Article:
Google Bids Pi Billion on Patents

Was everyone at Google stoned when the company was placing bids on a collection of Nortel Networks patents that it could've really used? Because here are three of their bids: $1,902,160,540; $2,614,972,128; $3,141,592,653. Yes—that last one is Pi billion dollars.

The other two—as nerds will recognize—are, The Guardian writes, "Brun's constant (the number obtained by adding the reciprocals of the odd twin primes) and the Meissel-Mertens constant, another prime-related number." It is, of course, a cute bidding strategy—look how adorably geeky we are!—but it would have been a lot more endearing if they hadn't lost. Especially because they needed those patents:

The patents relate to a number of communications protocols and methods which are increasingly useful, including so-called 4G communications, or "Long Term Evolution", and will therefore mean that their owners can extract licence fees from companies which want to use them. For Google, which faces a court challenge from database giant Oracle over its Android mobile operating system in which Oracle is seeking damages of $6.1bn, having the patents might have been a way to fight back - or at least bring in revenues from other companies in the mobile space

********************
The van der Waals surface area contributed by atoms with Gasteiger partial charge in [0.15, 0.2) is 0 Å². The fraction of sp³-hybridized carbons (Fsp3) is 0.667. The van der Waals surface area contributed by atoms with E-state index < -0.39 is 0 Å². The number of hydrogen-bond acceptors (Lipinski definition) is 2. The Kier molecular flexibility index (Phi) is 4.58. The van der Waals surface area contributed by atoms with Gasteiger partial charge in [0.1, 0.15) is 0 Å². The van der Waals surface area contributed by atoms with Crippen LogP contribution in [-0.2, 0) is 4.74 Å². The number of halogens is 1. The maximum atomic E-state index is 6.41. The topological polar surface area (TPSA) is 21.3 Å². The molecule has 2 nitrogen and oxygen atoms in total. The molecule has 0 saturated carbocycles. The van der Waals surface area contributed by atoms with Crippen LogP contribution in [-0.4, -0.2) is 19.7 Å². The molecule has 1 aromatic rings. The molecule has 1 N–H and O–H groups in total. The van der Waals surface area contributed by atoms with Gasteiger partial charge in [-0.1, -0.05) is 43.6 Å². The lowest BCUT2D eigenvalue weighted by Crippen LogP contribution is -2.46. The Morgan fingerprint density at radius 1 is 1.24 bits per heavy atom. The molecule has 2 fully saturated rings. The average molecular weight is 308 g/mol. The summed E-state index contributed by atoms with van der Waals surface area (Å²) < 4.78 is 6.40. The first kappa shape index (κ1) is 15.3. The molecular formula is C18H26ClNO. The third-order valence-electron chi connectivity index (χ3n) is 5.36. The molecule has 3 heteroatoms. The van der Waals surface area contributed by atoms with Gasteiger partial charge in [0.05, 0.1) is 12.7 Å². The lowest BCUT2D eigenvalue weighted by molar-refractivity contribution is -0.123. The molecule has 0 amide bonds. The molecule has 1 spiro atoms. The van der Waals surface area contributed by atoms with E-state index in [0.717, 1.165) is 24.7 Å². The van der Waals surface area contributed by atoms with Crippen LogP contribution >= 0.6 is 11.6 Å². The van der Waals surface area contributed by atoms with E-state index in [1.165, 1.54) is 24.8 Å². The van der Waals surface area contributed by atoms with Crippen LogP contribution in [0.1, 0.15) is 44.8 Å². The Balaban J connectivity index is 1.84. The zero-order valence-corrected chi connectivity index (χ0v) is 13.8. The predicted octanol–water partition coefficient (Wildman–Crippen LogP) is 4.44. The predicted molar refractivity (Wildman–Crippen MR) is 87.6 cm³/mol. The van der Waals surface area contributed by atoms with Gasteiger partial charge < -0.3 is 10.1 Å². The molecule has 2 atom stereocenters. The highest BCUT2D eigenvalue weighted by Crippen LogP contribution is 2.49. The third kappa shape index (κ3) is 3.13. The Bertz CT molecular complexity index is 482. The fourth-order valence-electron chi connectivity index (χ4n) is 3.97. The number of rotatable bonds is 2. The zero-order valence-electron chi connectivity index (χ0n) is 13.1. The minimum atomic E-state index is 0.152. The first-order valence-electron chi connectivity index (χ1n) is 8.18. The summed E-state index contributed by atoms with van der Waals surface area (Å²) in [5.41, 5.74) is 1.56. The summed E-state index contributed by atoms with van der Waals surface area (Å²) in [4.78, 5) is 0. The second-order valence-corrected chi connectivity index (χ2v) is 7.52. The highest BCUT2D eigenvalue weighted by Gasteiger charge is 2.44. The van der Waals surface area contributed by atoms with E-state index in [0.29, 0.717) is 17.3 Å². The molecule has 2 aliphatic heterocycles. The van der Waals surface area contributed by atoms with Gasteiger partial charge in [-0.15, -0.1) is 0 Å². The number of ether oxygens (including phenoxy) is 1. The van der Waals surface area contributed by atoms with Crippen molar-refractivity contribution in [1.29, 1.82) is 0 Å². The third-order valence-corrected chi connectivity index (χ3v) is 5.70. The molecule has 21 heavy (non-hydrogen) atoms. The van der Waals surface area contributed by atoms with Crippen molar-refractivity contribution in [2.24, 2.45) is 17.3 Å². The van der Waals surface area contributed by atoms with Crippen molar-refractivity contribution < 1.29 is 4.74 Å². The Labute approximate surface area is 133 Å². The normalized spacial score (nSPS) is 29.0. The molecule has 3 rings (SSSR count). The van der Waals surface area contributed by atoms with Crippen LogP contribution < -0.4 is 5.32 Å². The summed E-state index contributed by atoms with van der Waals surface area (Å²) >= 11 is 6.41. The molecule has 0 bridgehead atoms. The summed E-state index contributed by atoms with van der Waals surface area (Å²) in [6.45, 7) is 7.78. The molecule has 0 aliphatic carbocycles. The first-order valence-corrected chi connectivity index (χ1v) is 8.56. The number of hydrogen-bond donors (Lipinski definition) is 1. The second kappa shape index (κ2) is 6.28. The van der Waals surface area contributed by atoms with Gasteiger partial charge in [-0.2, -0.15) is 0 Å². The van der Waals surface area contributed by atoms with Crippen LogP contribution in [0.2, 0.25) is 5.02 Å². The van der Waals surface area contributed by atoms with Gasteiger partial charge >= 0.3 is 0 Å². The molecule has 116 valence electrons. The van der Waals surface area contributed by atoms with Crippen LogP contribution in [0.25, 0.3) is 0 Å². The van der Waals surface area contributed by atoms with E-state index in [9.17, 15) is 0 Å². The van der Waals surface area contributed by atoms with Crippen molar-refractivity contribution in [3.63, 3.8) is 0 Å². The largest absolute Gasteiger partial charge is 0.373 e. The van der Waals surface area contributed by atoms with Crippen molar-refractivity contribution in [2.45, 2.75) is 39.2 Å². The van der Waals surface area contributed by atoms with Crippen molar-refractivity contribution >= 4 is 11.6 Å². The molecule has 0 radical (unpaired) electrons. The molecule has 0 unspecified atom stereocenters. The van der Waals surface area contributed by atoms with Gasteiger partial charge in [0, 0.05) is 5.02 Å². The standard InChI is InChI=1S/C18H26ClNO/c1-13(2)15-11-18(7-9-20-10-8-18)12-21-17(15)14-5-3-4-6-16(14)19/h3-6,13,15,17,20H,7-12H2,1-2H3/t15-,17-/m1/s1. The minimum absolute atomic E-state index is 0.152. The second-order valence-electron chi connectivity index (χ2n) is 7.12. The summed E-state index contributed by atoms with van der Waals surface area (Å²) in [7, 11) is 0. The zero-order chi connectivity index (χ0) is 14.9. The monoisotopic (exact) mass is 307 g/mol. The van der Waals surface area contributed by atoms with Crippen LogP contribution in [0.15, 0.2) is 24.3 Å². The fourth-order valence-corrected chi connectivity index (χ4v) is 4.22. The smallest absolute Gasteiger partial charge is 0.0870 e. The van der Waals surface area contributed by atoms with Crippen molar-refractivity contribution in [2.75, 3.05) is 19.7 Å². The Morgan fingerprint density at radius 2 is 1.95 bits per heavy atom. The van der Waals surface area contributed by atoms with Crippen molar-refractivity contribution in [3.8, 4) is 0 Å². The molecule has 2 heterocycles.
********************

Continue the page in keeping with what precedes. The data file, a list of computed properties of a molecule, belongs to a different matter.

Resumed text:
Of course, Google didn't lose because it bid pi; it lost because it didn't want to go over the winning $4.5 billion bid, from "Rockstar," a consortium of six companies (Apple, Microsoft, Blackberry manufacturers RIM, EMC, Ericsson and Sony). If they're willing to be a little looser with cash next time, they should go with the Feigenbaum Constant—$4,669,201,609.